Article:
Originally, STORM experiments were done using a dye pair including Cy3 and Cy5. Stochastic switching of Cy5 was achieved through transfer of energy from Cy3.

Since then, however, a vast number of commercially available organic fluorophores were found to have photoswitching properties on their own, without relying on a dye pair (this technique is referred to as direct STORM, or dSTORM). Rhodamine derivatives, for example, are a family of photoswitchable dyes that are widely used in STORM.

Here is a (non-exhaustive) list of STORM-compatible dyes: AF ® 647, CF ® 647, AF ® 680, CF ® 680, MemBrite™ 640, Actin-stain 670​, AF ® 555, AF ® 594, CF ® 555, AF ® 568, CF ® 568, Cy5, MemBrite™ 568, TMR​​, AF ® 532, CF ® 532, Cy3b​​, Atto  488​​.

Among commonly used dyes, AF ® 488 cannot be photoswitched (or at least, not efficiently enough to obtain qualitative data). Standard fluorescent proteins, such as GFP, are not photoswitchable either. However, photoactivatable and photoconvertible fluorescent proteins are often used in single-molecule localization microscopy; this approach – which differs slightly from STORM – is called PALM.

How to adapt a protocol for STORM?

Standard staining protocols are compatible with STORM imaging as long as the dye is STORM-compatible. You can check if your fluorophore is in the list above and, if not, characterized in the literature as photoswitchable. If you are flexible and can easily change your dye, you should use AF ® 647, the most widely used and efficient STORM dye.

Once the staining is done, the sample needs to be mounted in a photoswitching buffer and sealed. Protocols for photoswitching buffers can be found in the literature, or you can use commercially available buffers (see abbelight’s SMART kit buffer). It is important to verify that the buffer used is compatible with the fluorophore used. To perform multicolor imaging, make sure that the photoswitching buffer is compatible with all fluorophores used in the staining. Sealing the sample is essential to avoid contact with oxygen.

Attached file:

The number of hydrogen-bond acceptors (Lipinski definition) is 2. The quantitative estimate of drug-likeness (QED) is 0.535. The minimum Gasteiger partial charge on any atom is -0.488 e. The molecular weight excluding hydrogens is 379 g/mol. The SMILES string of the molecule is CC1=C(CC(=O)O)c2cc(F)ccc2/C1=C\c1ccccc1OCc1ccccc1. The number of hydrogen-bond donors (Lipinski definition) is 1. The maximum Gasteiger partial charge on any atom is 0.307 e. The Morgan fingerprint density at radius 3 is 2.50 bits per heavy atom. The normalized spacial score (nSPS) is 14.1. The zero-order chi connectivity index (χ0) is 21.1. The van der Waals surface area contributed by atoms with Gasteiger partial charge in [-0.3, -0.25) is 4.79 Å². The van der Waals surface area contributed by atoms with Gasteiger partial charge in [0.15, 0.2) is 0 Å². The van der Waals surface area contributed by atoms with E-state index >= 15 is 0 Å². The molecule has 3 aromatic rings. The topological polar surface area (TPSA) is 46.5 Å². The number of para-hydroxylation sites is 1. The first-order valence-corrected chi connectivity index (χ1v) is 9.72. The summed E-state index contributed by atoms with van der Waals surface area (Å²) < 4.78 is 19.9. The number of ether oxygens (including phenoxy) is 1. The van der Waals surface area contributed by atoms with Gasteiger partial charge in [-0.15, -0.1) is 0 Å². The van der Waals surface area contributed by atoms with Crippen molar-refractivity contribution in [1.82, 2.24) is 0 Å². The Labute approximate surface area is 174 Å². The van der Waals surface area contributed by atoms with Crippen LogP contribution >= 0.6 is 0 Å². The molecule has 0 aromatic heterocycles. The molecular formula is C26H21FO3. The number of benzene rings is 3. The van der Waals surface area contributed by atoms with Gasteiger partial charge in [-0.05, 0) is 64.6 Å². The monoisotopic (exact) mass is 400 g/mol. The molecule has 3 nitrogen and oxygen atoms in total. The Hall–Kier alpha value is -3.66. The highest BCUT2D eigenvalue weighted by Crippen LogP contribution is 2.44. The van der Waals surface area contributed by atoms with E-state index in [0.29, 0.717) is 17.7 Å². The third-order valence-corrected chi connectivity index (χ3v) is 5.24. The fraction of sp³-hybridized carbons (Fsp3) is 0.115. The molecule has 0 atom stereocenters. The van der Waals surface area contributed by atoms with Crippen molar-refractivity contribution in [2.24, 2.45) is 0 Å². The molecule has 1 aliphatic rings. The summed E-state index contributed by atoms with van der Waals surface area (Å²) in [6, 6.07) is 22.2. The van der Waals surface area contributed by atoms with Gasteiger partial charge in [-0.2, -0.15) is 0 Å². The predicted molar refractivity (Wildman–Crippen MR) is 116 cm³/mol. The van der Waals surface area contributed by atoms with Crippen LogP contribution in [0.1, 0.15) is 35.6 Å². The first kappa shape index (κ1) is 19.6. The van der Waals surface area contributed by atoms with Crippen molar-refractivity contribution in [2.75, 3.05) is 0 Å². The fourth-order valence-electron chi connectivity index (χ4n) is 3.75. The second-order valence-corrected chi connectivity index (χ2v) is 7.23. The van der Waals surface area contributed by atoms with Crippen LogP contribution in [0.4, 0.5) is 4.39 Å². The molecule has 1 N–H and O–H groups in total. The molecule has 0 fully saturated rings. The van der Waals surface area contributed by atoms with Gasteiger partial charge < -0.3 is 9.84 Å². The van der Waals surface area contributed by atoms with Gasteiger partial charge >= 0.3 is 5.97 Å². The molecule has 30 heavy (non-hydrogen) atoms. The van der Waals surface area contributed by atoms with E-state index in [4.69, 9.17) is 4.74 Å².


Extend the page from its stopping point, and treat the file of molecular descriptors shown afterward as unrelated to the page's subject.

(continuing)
When performing a first test in STORM, using your usual protocol is often recommended. Indeed, the first step is to validate that you can obtain proper blinking, influenced by the choice of fluorophore, buffer, and mounting technique. Once these steps are validated, you can obtain a preliminary STORM image of your biological structure. At this point, the labeling density becomes crucial. If the labeling density is too low, you might observe holes in your structure (that might have been invisible at the microscopic scale, but are now revealed at the nanoscopic scale), due to lack of staining. In this context, it is often recommended to optimize labeling density until you reach a satisfying representation of your structure.

How to acquire an image in STORM microscopy?

Once the sample is ready, you can image it using a Single-Molecule Localization microscope. Standard exposure times for STORM are typically between 10 and 50 ms. At low laser power, you will see a standard epifluorescence image. When increasing the laser power to maximum, fluorophores start stochastically photoswitching. You can start the acquisition immediately after the blinking starts.

See also the Webinar of Pr. Markus Sauer:

Present, future and past of super-resolution microscopy by dSTORM